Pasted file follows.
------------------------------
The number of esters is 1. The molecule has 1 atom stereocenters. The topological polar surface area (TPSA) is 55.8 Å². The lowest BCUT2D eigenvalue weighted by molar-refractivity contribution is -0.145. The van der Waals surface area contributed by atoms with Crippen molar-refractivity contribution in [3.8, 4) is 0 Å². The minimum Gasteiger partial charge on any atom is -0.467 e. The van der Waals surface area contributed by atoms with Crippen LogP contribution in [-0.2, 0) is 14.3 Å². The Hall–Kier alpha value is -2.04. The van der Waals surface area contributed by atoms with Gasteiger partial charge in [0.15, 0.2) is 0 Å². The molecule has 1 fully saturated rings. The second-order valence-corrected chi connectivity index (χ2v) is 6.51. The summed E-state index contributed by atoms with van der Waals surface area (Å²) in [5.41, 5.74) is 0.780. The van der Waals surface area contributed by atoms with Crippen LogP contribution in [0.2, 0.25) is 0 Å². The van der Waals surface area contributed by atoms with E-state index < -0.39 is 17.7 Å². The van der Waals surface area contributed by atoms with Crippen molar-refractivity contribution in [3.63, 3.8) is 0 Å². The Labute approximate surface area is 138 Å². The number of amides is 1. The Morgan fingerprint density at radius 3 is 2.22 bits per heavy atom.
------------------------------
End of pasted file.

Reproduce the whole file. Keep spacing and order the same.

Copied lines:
The number of esters is 1. The molecule has 1 atom stereocenters. The topological polar surface area (TPSA) is 55.8 Å². The lowest BCUT2D eigenvalue weighted by molar-refractivity contribution is -0.145. The van der Waals surface area contributed by atoms with Crippen molar-refractivity contribution in [3.8, 4) is 0 Å². The minimum Gasteiger partial charge on any atom is -0.467 e. The van der Waals surface area contributed by atoms with Crippen LogP contribution in [-0.2, 0) is 14.3 Å². The Hall–Kier alpha value is -2.04. The van der Waals surface area contributed by atoms with Gasteiger partial charge in [0.15, 0.2) is 0 Å². The molecule has 1 fully saturated rings. The second-order valence-corrected chi connectivity index (χ2v) is 6.51. The summed E-state index contributed by atoms with van der Waals surface area (Å²) in [5.41, 5.74) is 0.780. The van der Waals surface area contributed by atoms with Crippen LogP contribution in [0.2, 0.25) is 0 Å². The van der Waals surface area contributed by atoms with E-state index < -0.39 is 17.7 Å². The van der Waals surface area contributed by atoms with Crippen molar-refractivity contribution in [3.63, 3.8) is 0 Å². The Labute approximate surface area is 138 Å². The number of amides is 1. The Morgan fingerprint density at radius 3 is 2.22 bits per heavy atom.